One object might particularly stand out the first time you watch couchwalker on film. I may or may not be speaking of the large brown couch placed in the middle of the set. Before you judge the couch, however, know that the couch is important. The inclusion of the couch is in fact, very intentional, and speaks to songwriter Jenny Banai’s individuality as an artist. 

If you’ve recently been searching for a raw, emotional and authentic performance to satisfy your winter cravings, you might want to reconsider watching that two and a half hour long drama and indulge in Jenny Banai’s twenty minute film instead. With strong musicality, a clear vision and an empty warehouse-turned-living room, the British Columbia native imparts a true unconventional masterpiece.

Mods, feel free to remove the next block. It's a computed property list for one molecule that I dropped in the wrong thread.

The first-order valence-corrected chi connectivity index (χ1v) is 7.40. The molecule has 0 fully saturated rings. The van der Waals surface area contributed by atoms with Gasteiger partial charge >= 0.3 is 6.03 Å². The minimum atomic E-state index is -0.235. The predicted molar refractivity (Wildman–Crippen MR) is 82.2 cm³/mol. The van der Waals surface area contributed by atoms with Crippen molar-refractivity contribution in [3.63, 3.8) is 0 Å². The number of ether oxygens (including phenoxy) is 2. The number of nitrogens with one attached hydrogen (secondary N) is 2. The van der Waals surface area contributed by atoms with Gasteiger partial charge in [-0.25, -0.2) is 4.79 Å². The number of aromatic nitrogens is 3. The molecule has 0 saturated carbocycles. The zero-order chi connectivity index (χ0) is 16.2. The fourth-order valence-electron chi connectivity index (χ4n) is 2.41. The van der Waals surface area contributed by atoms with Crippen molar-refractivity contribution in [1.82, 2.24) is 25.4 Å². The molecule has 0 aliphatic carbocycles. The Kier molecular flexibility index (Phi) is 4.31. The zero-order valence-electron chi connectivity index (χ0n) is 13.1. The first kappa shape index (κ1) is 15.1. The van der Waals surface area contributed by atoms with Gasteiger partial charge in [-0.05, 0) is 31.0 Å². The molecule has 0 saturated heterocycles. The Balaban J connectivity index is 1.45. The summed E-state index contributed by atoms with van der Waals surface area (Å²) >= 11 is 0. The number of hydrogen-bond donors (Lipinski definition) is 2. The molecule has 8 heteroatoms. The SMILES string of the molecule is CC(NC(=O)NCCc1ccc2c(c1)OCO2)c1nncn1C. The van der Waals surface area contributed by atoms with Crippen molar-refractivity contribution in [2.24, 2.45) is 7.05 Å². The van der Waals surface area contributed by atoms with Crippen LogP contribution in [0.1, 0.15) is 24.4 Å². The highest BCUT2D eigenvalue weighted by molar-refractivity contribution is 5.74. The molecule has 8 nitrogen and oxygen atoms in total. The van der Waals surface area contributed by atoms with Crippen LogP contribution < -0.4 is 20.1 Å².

After selecting various segments from her recent album, couchwalker, Banai and her team (including film director, Matej Balaz; and choreographers and dancers, Joanna Anderson and Kezia Rosen) present the tracks in a refreshing light, accompanied by visual representation. The resulting project features pleasing color coordination, purposeful fashion choices, and strategic bodily movements (fingers included)– providing an intimate explanation of Banais’ most personal questions and convictions. 

In today’s world with the absence of live performances, Banai hoped to give an opportunity for fans to connect with her album on a deeper level. Throughout the short film, we are acquainted with an inquisitive yet glamorous girl, a melancholy yet daring girl, and there is both stagnancy and variety to her story. Banai creates a story we can all relate to.

Sabrina Thurber
Latest posts by Sabrina Thurber (see all)